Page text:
Guam's radiation survivors still hoping for inclusion in newly extended RECA
By Pacific Island Times News Staff
President Joe Biden today signed a two-year extension of the Radiation Exposure Compensation Act or RECA, which was otherwise scheduled to sunset in July.
"This two-year extension now gives us time to ensure that the U.S. Congress addresses two RECA amendment bills in the House and Senate H.R. 5338 and S. 2798 and to get them passed and signed into law to provide Guam residents the benefits in the RECA program," the Pacific Association of Radiation Survivors said in a statement.
S. 2798 and H.R. 5338 were introduced in the U.S. Senate and House of Representatives on Sept. 22, 2021 proposing to extend the coverage of RECA to Guam and to increase awards for “downwinders” from $50,000 to $150,000.
"We are working with the Frontline Community Group which consists of other Downwinder groups from New Mexico, Idaho, Utah, Navajo Nation, Pueblo Acoma and Post 71 Uranium Miners," PARS said.
For nearly 20 years, Guam has been lobbying the U.S. Congress for inclusion in the RECA program that compensates those affected by the nuclear fallout in the Pacific.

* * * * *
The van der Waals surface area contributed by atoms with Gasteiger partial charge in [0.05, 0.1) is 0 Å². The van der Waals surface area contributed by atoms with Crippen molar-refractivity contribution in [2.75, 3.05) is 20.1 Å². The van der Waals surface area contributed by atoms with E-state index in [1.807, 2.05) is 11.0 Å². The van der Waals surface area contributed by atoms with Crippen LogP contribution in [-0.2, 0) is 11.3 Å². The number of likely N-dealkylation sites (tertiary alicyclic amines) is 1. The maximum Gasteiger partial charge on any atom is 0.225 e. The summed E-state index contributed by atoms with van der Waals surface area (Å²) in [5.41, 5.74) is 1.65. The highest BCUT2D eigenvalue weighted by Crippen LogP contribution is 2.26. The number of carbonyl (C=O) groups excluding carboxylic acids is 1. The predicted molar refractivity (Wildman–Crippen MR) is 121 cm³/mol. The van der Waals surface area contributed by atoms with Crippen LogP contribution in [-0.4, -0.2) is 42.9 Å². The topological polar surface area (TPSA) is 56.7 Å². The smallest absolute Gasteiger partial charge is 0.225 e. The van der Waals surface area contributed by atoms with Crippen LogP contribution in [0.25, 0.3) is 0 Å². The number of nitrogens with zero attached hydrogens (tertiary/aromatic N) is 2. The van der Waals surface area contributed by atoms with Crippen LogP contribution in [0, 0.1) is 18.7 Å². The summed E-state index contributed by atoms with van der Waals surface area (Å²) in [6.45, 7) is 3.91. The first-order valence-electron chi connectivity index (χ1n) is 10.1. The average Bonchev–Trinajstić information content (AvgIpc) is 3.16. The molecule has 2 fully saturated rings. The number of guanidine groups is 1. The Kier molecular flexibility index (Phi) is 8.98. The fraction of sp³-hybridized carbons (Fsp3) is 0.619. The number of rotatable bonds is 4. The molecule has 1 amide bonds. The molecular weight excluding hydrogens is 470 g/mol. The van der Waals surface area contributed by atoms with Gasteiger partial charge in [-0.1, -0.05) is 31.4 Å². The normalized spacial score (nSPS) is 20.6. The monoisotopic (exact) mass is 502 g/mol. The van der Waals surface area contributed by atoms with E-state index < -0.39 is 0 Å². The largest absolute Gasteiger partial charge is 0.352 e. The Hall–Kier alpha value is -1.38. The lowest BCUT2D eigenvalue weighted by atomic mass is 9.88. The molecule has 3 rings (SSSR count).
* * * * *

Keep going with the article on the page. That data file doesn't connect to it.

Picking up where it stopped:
Most PARS members have since died without seeing any recognition or compensation.
The bills would provide a one-time compensation to those who were present in one of the specified areas near nuclear weapons test sites during a period of atmospheric testing and developed one of the types of cancers specified in the statute.
“For over 20 years PARS has put forth education campaigns, solicited community input to tell the stories of Guam radiation survivors, partnered with community groups in other impacted jurisdictions and lobbied congressional leaders to include Guam in RECA," Guam Speaker Therese Terlaje said, crediting
Robert Celestial, PARS president, for his advocacy.
"This extension gives us more time to continue pushing for the passage of S. 2798 and H.R. 5338. I continue to be fully committed and engaged in ensuring the bills in both the House and the Senate are passed," she added.